- Novak Djokovic makes the Australian Open final
- Serb defeats Stan Wawrinka in five sets in Melbourne
- The world No. 1 faces Andy Murray on Sunday
- An ill Serena Williams cuts short practice ahead of women's final
(CNN)When they've met at grand slams recently, Novak Djokovic and Stan Wawrinka haven't disappointed.
The two combined to orchestrate another great spectacle at the Australian Open and this time it was world No. 1 Djokovic who outlasted the defending champion to book his spot in the final.
Last year, Wawrinka had downed Djokovic 9-7 in the fifth set when the pair met in the quarterfinals in Melbourne en route to breaking the stranglehold of tennis' Big Four but the Serb prevailed Friday 7-6 (1) 3-6 6-4 4-6 6-0 in a match that had more plot twists than a low-budget horror movie.
When Djokovic clinched the hard fought affair -- it was the fourth straight time the pair went to five sets at a grand slam -- he joined Roger Federer and Stefan Edberg as the only men in the Open Era to make five finals in Melbourne.
Djokovic improved to 9-0 in semifinals and finals at the Australian Open and that includes three wins over his opponent in the final, Andy Murray. On Thursday, Murray won an ill-tempered clash against Tomas Berdych that landed the Scot's fiancee in hot water.
Djokovic's streak appeared to be in jeopardy as the fifth set began, however.
With the Serb creaking, Wawrinka erred on break point in the first game when he sent a routine backhand long. Djokovic took advantage of a deflated Wawrinka to break in the next game and didn't look back.
While the duo combined to make 118 unforced errors -- to go along with only 69 winners -- there was drama aplenty and still some brilliant shot-making.
"Describe the match? Strange," Wawrinka told reporters.
Wawrinka needed eye drops to rectify an issue in the first set and Djokovic had to be told by the chair umpire that he won the third set, such was his level of concentration.
Djokovic blew a break lead in the fourth and Wawrinka hit one of the shots of the tournament -- a backhand drop volley -- to save a break point later in the fourth. On other occasions, he drew gasps from the crowd by crushing his flat, one-handed backhand.
Whereas Djokovic looked solid on his serve in his previous five matches, Wawrinka broke him five times.
But the Swiss not only lost his first tiebreak of the tournament -- having previously gone 5-0 -- he imploded and was thumped 7-1.
"It was very emotional, very tense, as it always is against a top player in the semifinals of a grand slam," Djokovic told reporters. "Of course, judging by the last two matches we played here ... we could expect something like that, a five-setter. So the battle was great.
"It was no different this year from the previous two years in terms of, you know, fighting from both sides. The only difference was that the fifth set went completely my way.
"But, again, it was a tight first opening game of the fifth set where he had some break point opportunities, missed an easy ball."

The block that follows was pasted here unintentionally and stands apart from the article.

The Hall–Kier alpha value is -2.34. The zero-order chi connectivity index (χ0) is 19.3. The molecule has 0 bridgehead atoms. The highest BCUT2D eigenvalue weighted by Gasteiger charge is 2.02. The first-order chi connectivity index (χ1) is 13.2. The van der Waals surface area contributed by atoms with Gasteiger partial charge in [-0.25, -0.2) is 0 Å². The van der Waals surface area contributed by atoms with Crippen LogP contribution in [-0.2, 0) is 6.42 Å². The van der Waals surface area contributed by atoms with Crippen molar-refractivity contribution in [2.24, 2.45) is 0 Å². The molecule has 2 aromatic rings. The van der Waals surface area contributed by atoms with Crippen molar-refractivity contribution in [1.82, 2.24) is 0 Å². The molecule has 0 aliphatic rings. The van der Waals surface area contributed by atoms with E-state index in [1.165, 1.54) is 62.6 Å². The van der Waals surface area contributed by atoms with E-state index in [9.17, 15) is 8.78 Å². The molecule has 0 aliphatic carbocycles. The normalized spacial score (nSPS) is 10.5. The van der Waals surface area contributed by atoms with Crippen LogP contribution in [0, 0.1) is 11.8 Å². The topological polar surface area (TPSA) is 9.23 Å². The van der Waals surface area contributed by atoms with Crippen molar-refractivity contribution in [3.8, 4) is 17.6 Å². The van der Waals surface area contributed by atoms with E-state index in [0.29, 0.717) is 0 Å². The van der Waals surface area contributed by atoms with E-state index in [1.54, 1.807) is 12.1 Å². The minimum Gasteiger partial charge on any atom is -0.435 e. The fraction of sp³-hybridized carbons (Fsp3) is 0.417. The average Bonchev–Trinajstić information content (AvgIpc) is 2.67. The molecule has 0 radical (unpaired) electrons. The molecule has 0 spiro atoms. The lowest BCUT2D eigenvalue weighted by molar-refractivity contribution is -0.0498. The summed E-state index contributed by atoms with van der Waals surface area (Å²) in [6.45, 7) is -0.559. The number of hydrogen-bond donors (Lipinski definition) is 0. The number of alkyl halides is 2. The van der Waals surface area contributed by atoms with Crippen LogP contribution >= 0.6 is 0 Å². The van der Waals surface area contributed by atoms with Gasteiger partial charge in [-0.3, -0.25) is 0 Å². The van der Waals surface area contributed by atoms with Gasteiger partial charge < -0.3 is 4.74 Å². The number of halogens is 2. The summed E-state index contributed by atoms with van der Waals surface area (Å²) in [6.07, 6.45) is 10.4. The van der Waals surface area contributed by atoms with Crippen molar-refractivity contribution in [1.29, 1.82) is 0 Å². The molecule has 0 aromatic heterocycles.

Despite the topsy-turvy nature of the semifinal, Djokovic claimed he was content with his form ahead of the final against Murray, his longtime friend and tennis rival.
"I think I have much more positive things to reflect on in my game and then all the matches that I played so far in the tournament than the negative," Djokovic said. "I'm in the finals. At the end of the day, that's why I'm here, you know, to try to get far in the tournament.
"Getting to the finals in any way possible is a great achievement. I'm going to try to use that for build up of the confidence for finals."
His record against Murray in Australia -- he defeated the sixth seed in the 2011 and 2013 finals -- works in Djokovic's favor. But then, in both of Murray's grand slam successes, he beat Djokovic in the final.
"He's been playing some great tennis these couple weeks," said Djokovic. "From my side, it's going to be necessary to perform at my best and play the best match of the tournament if I want to win.
"Obviously it's finals. There's no clear favorite. But as you mentioned, the record I have in finals against him here in Australia, we played couple times, can serve maybe as a slight mental edge. But not much.
"I don't think he's going to feel that on the court. I'm sure he's going to be very motivated to win his first title here. I'm going to, of course, give my best that that doesn't happen."
Cause for concern for Serena?
Like Djokovic, Serena Williams has never tasted defeat at the Australian Open once she's progressed past the quarterfinals.
The world No. 1 holds a 16-2 record against her foe in Saturday's women's final, Maria Sharapova.
But the 18-time grand slam winner cut short a first practice session Friday because she was unwell.
She went on to practice later.
"I had a false start (this morning)," Williams said in a statement. "I wasn't feeling really well. I've been sick with a cold all week and I got better, then I got worse this morning.
"I just had to go back (to the hotel), relax and take a nap, rejuvenate my body. I rescheduled practice for this afternoon. It went well ... I felt better."
If the second-ranked Sharapova snaps her 15-match losing streak against Williams, she would claim a first major outside Roland Garros in seven years.